The divestment movement must move beyond looking solely at fossil fuels
In 2020, after years of tireless campaigning by student and faculty activists, the University of Cambridge announced that it would be divesting from fossil fuels by 2030. “The University is responding comprehensively to a pressing environmental and moral need for action”, proclaimed the Vice-Chancellor triumphantly as he reaffirmed the university’s ambition to “work for a zero-carbon future”.
Since the university’s divestment announcement, the individual colleges have begun to fall like dominoes. Pembroke, Corpus Christi, Trinity: colleges are waking up to the climate emergency, and responding, they claim, in proportion to the scale of the crisis. Trinity even promised to “extend the list of investment exclusions to all companies that generate significant revenues from the extraction, supply, or distribution of fossil fuel”. If the “comprehensive” divestment promised by the university is now being “extended”, how can we claim that these institutions are missing the point?
To answer this question we must ask ourselves another: What does the “zero-carbon future” pursued by Cambridge University, Bill Gates, Elon Musk and other extraordinarily wealthy investors look like? The phrase is thrown around a lot at the moment, particularly by tech billionaires, but it’s an odd one, asserting that solving the climate crisis is a matter of a single chemical element.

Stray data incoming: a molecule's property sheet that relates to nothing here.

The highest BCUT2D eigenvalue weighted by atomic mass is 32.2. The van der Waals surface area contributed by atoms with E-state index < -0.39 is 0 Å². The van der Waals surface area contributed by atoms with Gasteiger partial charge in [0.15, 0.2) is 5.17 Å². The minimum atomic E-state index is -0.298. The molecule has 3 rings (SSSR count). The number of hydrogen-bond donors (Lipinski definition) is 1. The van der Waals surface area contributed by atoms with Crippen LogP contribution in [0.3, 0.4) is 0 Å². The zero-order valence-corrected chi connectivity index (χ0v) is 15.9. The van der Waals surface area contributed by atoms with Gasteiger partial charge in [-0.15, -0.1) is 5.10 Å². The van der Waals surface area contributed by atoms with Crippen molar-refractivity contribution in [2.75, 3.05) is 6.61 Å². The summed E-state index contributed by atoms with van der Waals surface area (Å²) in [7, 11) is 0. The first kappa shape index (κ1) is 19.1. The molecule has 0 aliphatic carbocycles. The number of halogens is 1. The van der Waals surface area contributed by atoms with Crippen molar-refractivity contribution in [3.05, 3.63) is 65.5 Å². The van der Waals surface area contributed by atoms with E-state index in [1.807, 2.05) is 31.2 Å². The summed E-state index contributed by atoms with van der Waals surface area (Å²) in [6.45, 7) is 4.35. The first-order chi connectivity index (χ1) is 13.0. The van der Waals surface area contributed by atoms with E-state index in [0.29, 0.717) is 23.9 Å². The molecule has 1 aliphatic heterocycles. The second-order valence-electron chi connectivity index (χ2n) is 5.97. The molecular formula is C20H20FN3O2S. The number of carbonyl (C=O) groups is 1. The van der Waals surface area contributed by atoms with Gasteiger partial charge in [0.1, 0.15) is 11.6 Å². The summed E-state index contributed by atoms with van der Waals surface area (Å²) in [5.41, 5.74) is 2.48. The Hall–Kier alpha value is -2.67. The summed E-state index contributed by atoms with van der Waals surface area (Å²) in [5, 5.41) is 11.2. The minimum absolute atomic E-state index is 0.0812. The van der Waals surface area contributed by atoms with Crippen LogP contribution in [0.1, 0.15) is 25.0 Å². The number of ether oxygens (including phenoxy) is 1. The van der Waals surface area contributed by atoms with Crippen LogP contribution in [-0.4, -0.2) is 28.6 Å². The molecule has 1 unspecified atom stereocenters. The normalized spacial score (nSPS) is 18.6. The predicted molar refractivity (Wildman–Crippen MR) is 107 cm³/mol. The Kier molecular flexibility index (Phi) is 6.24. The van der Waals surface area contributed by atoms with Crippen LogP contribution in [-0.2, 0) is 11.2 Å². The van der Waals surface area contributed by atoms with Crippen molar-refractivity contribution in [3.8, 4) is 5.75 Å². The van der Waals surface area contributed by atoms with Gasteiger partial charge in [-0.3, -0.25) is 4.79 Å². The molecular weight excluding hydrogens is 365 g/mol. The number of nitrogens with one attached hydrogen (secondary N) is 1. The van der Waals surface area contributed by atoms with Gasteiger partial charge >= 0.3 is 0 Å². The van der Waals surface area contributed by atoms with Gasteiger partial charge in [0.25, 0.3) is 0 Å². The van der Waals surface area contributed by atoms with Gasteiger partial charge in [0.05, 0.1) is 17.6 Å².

Does a ‘zero-carbon future’ have room for the skyrocketing methane emissions of industrial agriculture, for instance? Can we stop being complicit in the exploitation of the planet but remain committed to the exploitation of its people? Can corporations like Nestle and Amazon continue to mistreat workers the world over in a ‘zero-carbon’ way? Recent forms of divestment answer all of these questions with a shameless ‘yes’. A ‘zero-carbon’ future, if divestment announcements are to believed, doesn’t even involve ending our financing of the big banks who prop up the fossil fuel industry. ‘Zero carbon’ is synonymous with zero ambition.
In our activism as the Jesus College Climate Justice Campaign, we have grappled with these questions as they relate to the institution we call home. The College has an externally managed portfolio of £46 million and has not yet divested. Our new report ‘Investing in Exploitation and Extinction: Why Climate Justice Demands That Jesus College Goes Beyond Divestment’ finds a minimum of £5.15 million invested by the College in the worst exploiters and polluters the stock market has to offer. Were we to divest in the manner of the University or other colleges, only £807,000 of this figure – Jesus’ total investment in fossil fuels – would be confronted. Modern-day slavery, unsafe working conditions, the levelling of forests for soil destroying crops, the murder of indigenous activists to maintain business as usual: these evils would be excluded from and thus legitimised by a conventional divestment commitment, shoring up their ability to fly under the ethical radar. Under conventional divestment, we remain committed to extinction-levels of exploitation.